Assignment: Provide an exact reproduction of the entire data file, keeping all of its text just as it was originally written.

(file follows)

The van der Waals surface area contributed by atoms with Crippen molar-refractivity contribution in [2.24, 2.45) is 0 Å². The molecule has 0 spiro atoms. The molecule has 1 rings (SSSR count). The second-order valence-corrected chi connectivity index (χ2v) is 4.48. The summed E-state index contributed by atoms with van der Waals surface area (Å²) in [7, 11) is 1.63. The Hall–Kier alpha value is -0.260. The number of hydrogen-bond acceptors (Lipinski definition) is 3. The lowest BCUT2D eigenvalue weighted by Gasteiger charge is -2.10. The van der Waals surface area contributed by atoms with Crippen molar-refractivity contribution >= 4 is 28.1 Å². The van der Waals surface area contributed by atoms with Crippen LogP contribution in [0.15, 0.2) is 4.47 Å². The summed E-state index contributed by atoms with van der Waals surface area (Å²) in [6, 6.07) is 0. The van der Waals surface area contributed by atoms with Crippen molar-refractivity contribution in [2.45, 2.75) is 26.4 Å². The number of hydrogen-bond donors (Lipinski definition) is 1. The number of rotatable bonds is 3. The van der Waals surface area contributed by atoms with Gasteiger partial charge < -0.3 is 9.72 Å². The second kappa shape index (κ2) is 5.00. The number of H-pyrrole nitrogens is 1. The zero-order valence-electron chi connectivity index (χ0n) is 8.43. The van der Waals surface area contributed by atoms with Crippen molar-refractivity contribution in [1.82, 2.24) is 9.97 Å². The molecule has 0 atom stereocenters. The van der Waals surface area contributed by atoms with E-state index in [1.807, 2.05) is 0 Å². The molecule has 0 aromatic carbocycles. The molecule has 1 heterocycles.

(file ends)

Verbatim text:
The van der Waals surface area contributed by atoms with Crippen molar-refractivity contribution in [2.24, 2.45) is 0 Å². The molecule has 0 spiro atoms. The molecule has 1 rings (SSSR count). The second-order valence-corrected chi connectivity index (χ2v) is 4.48. The summed E-state index contributed by atoms with van der Waals surface area (Å²) in [7, 11) is 1.63. The Hall–Kier alpha value is -0.260. The number of hydrogen-bond acceptors (Lipinski definition) is 3. The lowest BCUT2D eigenvalue weighted by Gasteiger charge is -2.10. The van der Waals surface area contributed by atoms with Crippen molar-refractivity contribution >= 4 is 28.1 Å². The van der Waals surface area contributed by atoms with Crippen LogP contribution in [0.15, 0.2) is 4.47 Å². The summed E-state index contributed by atoms with van der Waals surface area (Å²) in [6, 6.07) is 0. The van der Waals surface area contributed by atoms with Crippen molar-refractivity contribution in [2.45, 2.75) is 26.4 Å². The number of hydrogen-bond donors (Lipinski definition) is 1. The number of rotatable bonds is 3. The van der Waals surface area contributed by atoms with Gasteiger partial charge < -0.3 is 9.72 Å². The second kappa shape index (κ2) is 5.00. The number of H-pyrrole nitrogens is 1. The zero-order valence-electron chi connectivity index (χ0n) is 8.43. The van der Waals surface area contributed by atoms with Crippen molar-refractivity contribution in [1.82, 2.24) is 9.97 Å². The molecule has 0 atom stereocenters. The van der Waals surface area contributed by atoms with E-state index in [1.807, 2.05) is 0 Å². The molecule has 0 aromatic carbocycles. The molecule has 1 heterocycles.